"I accept his legality, because the courts and Congress will say he's legally the president," Mr. Jackson said. "But in a democracy, your legitimacy comes from the consent of the governed. He lost the popular vote of the governed.
"We must support our presidency, but America, you know, is greater than a president, it's greater than the White House occupant, and so our national interest compels me to say I'll work with the president," Mr. Jackson said. But he again left the matter of legitimacy up in the air.
"We must resolve this matter of legitimacy, because a democracy must be open, free and fair," Mr. Jackson said. "While I'm impressed with these candidates because these are very qualified people, we must judge a presidency by budget priorities, and must judge it by its public policy, and that policy must be the inclusion of all Americans."
Mr. Davis said: "It's time for Republicans to quit paying homage to Jesse Jackson and to the [National Association for the Advancement of Colored People], which historically was one of America's great organizations, but has degenerated into a partisan attack dog.
"The Republicans are going to have to go directly to African-Americans, over the heads of the titular leaders like Jackson and Al Sharpton," he added.
On ABC's "This Week," Sam Donaldson asked Mr. Daschle if he thought that "news organizations and others" should go ahead with their own recounts in Florida and if a resulting Gore win "would delegitimize, to some extent, a Bush presidency."
Mr. Daschle said yes, the counts should take place, even if it's after the inauguration. "We already know that Al Gore got more votes in the popular election."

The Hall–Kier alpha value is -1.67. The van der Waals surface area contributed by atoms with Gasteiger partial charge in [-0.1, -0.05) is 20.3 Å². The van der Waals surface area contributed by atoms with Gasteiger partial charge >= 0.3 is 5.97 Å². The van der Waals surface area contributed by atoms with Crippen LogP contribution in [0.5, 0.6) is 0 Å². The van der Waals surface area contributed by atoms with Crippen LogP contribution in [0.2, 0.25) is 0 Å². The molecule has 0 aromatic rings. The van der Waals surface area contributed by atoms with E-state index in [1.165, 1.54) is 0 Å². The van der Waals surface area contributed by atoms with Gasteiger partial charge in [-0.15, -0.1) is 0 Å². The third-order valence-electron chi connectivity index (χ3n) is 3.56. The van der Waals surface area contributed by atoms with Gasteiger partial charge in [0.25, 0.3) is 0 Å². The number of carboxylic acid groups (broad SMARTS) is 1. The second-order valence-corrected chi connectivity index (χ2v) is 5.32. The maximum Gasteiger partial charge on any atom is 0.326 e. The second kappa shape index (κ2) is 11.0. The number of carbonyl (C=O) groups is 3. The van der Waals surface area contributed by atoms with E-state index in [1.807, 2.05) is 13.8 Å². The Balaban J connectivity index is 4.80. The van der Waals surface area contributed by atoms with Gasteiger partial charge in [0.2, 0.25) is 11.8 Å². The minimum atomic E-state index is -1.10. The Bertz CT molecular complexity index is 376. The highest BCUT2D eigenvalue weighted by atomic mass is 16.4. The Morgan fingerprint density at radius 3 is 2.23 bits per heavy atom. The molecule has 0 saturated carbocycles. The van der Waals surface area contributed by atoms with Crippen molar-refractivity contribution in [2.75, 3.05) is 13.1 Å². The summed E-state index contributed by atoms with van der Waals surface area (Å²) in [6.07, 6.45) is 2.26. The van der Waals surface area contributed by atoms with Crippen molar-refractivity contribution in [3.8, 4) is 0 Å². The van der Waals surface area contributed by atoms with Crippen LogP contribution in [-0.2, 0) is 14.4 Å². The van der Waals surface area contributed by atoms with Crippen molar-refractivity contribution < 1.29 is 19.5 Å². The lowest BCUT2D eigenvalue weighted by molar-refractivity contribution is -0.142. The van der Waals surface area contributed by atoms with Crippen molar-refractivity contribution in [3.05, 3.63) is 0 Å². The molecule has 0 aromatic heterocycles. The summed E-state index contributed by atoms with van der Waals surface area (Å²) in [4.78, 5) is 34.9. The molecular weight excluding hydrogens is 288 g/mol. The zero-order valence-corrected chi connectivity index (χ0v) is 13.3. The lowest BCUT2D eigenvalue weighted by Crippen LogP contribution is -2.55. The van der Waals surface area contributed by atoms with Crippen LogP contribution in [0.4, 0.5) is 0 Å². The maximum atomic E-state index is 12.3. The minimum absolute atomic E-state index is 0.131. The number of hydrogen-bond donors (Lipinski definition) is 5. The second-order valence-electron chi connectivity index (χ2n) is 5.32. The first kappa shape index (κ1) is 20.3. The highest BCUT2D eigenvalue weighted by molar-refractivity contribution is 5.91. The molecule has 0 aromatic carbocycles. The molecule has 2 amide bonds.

Mr. Davis responded: "It indicates they are clearly going to define this as an illegitimate interregnum between Democratic presidencies. But I think Bush has the skill to foil that strategy by building coalitions with the 30 'Blue Dog' [centrist] Democrats in the House. The Senate is going to be tougher."
Ray Sullivan, a spokesman for President-elect Bush, said, "It's been only four days since Vice President Gore conceded and President-elect Bush is committed to bring the nation together to begin working with Democrats and Republicans in Congress to pass a positive agenda."
Mr. Sullivan noted that Mr. Bush is scheduled to meet today with the leaders of both parties in both houses of Congress, including Mr. Gephardt and Mr. Daschle.
Clifford May, the Republican Party's spokesman, called it "disturbing that three such important Democrats appear to be nursing their grievances and continuing to fight the last war instead of coming out of the campaign mode and beginning to think about how to work with the new administration."
Asked on what basis Mr. Bush would meet with them if they decline to say his election victory or his presidency is legitimate, Mr. Sullivan said: "He is meeting with them as president-elect and looks forward to working with them as president. We're confident that any elements of the past election period can be put behind the nation."